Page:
“I felt alive there,” I told my friend on the phone. This is my real life friend who is also a blogger and a writer and “gets” my online and blogging life as well as the flesh and blood one.
“There, with all those people, I felt like I was free to be myself.”
“But it’s not real life,” she reminded me. And yes, I know that. It’s not real life. I agree.
She was there too. And she felt it. The zing of meeting new/old friends, the flash of brilliance as we all laugh at the same joke, the fire in our bellies as we talk about Jesus and who we all are in Him. It all made us feel so alive and comfortable in our flesh.
But I feel as alive in the pick-up line at my daughters’ school as I do when I’m sitting around a table with friends and wine. Helping with afternoon spelling words is as reality-based as listening to an amazing God-breathed speaker on a Saturday afternoon, and the dishes we do after dinner, my husband and I together, are as real as music played late into the night when the children are all sleeping.
So who am I?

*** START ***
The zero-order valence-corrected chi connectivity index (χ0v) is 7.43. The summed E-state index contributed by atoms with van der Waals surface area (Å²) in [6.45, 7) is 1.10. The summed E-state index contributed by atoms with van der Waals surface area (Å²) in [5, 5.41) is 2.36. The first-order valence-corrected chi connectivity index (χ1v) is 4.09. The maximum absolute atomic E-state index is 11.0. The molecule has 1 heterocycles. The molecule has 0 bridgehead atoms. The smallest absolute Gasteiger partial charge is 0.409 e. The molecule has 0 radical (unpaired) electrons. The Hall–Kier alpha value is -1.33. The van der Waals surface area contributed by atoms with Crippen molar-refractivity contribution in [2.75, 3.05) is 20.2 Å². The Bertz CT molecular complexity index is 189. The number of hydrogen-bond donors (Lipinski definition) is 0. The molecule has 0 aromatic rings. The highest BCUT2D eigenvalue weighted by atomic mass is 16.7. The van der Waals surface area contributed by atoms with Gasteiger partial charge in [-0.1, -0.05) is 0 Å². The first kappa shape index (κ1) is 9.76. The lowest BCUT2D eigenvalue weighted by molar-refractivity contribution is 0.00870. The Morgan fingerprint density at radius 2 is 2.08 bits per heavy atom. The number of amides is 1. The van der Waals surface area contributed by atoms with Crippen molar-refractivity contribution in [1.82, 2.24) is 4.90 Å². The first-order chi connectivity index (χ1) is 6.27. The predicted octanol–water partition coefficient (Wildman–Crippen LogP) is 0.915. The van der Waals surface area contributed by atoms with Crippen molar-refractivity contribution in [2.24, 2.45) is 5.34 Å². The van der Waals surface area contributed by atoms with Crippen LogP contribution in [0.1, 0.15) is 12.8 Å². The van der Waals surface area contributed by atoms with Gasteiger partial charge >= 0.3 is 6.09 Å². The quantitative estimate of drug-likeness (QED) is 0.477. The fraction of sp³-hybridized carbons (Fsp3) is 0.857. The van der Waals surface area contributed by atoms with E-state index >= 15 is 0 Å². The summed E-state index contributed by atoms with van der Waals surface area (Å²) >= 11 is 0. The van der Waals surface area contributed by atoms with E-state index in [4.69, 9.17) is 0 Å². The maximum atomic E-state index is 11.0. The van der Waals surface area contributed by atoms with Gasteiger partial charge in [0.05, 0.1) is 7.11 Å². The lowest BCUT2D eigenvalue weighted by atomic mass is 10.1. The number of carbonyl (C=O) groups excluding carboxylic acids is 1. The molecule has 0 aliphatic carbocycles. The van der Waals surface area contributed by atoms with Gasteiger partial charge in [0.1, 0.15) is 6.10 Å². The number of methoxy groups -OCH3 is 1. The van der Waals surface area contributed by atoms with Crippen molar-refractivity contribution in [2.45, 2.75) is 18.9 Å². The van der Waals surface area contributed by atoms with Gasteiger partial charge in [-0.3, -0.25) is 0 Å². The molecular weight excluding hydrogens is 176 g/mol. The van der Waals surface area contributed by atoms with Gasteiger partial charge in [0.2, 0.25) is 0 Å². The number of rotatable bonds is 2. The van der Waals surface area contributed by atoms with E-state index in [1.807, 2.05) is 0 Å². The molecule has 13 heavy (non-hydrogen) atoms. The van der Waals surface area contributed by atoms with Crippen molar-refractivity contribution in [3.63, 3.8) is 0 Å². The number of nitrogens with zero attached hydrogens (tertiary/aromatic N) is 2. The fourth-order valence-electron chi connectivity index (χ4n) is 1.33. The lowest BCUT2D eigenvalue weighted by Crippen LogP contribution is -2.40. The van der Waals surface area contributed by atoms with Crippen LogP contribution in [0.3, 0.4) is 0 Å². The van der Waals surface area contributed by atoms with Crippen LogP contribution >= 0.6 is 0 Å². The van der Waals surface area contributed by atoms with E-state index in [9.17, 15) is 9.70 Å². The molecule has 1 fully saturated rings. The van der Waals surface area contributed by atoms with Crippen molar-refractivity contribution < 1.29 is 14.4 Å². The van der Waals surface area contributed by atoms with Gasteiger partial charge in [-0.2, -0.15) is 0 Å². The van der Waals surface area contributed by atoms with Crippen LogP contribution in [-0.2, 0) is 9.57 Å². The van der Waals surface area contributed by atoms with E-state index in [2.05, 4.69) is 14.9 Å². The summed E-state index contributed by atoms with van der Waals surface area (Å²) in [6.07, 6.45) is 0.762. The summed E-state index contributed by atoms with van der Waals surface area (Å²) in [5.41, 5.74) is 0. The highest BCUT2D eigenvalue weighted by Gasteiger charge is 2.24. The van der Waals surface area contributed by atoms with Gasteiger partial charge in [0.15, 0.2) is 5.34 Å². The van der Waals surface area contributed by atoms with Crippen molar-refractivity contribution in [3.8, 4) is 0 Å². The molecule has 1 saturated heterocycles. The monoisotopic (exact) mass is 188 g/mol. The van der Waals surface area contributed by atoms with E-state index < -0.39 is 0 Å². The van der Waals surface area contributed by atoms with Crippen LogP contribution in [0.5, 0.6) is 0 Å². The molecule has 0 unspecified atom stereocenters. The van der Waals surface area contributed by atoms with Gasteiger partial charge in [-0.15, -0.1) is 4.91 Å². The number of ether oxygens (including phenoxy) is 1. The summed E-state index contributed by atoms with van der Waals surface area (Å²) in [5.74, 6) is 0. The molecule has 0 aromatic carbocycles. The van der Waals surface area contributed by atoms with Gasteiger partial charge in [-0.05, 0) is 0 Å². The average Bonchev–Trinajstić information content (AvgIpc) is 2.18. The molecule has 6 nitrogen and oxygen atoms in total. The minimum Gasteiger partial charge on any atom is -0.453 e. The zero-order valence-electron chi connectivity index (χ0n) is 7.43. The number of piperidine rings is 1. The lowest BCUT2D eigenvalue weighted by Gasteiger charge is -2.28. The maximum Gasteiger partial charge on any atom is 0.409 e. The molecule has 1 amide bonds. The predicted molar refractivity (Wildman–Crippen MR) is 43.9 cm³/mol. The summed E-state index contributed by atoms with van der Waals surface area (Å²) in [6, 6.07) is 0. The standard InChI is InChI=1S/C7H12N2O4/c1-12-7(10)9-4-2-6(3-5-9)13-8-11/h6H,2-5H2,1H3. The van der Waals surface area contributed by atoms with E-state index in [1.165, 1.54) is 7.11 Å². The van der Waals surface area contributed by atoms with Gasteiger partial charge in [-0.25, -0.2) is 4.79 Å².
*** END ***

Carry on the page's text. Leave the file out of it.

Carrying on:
Am I that girl? The girl who, in humble honesty, feels less-encumbered when my daughters are safely tucked into bed by grandparents miles away, and feels free to be who I was before I became a mother. Or am I the woman who runs a household (not well), cooks meals and makes sure the cat doesn’t vomit on anyone’s comforter. The woman who can’t go more than a few short days without seven-year-old arms around her neck.
If I’m honest I’m both.
And the older I get, and the more relationships I wade through the more I realize that I’m not two sided or two faced, I’m all-in-one.
Who am I? Henri Nouwen says that “One of the tragedies of our life is that we keep forgetting who we are.”
That’s making the assumption we know who we are in the first place. Here’s the thing: I think I’ve always known who I was but making peace with that is another issue altogether. I know I’m
Worried about what others think of me
But aside from that? I’m still figuring it all out. I’ll be 40 in a year and I still don’t fully understand my own heart. But then there’s the side of me that knows I am
And maybe that’s the who-am-I that I need to focus on. That’s the who-am-I that Nouwen might have been talking about. That will never change.
Beloved by God and cherished by Him; let me never forget that. As soon as I do, all the other who-am-I’s change. My world tilts and I forget it all. The dinner table with friends becomes stale and the putting children back to bed after nightmares becomes tiresome. I must remember who I am so that the other parts of me have a solid place to stand.
Home or away it doesn’t matter. As a mother, a wife, a friend, a companion, it doesn’t matter. I want to make a practice of remembering who I am.